So I believe my project has some merit, and may be of value to others. I don’t claim it to be anything other than it is, a university project to which just over 100 editors and journalists contributed and by its very nature could be seen as partial, but I believe it does reflect what is happening in the industry just now.

Findings from Iain Fleming’s research:

  • Lack of targeting, sending large attachments – often in formats which the recipient cannot access – and making ‘follow-up’ calls were just some of the main complaints by the 101 editors, section editors, journalists and IT Managers who responded to the survey.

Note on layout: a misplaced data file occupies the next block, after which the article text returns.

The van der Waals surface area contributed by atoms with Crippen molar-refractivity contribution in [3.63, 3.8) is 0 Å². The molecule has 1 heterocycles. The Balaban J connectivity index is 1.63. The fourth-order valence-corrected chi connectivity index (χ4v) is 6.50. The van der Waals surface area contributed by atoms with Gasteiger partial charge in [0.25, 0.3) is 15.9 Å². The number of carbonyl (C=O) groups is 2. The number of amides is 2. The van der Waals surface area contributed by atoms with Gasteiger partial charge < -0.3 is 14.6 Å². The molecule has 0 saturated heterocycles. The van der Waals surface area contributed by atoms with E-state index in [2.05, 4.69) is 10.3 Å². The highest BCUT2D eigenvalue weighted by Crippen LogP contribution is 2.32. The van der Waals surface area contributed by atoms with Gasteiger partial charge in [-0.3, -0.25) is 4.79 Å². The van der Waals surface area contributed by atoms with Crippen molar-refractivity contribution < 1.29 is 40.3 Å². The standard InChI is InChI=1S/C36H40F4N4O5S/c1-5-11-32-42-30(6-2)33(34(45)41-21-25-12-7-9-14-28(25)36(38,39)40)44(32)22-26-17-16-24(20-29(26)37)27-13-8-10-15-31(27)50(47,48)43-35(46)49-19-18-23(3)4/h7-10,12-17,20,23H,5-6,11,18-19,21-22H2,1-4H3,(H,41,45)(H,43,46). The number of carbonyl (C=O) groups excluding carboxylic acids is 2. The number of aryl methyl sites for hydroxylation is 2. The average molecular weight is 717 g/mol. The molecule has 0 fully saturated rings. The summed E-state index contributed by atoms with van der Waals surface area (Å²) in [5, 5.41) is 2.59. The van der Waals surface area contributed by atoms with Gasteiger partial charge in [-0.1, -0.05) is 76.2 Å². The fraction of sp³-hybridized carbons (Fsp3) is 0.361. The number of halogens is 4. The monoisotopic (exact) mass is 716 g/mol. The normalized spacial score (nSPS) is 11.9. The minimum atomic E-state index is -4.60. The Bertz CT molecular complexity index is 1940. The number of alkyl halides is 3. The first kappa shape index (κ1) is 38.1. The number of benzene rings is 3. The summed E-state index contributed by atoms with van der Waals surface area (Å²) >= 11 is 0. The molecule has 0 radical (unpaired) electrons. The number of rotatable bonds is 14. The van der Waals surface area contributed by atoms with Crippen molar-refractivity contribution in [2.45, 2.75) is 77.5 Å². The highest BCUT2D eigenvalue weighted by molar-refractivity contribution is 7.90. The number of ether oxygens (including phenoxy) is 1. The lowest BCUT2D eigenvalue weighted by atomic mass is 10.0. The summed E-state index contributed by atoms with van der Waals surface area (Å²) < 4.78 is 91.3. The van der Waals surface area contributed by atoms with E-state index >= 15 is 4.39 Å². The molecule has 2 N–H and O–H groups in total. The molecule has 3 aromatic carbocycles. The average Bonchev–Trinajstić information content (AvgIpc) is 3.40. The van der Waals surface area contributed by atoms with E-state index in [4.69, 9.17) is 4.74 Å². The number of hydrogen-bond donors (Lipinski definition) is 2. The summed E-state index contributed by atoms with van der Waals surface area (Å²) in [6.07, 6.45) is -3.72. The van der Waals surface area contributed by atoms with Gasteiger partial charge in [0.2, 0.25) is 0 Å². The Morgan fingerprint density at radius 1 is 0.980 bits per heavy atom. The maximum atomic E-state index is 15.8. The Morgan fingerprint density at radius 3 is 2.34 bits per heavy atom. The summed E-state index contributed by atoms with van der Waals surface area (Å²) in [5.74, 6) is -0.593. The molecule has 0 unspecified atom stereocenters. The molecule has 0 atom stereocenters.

• The project also reveals that the practice of making ‘follow-up’ calls by PR practitioners is intensely annoying and ultimately counter-productive, while the demands made on news desk staff by media distribution companies updating their databases are also heavily criticised by journalists.
  • While the media is encouraging user generated content from readers and viewers, much of the content – like that supplied by PR professionals – is unusable because it is sent in the wrong format, is technically unsuitable or is ‘simply not newsworthy’.
  • The research highlights that many public sector organisations with responsibilities under civil contingencies legislation to ‘warn and inform’ the public are relying on a communication method which is not ‘robust’ and not guaranteed to work in an emergency.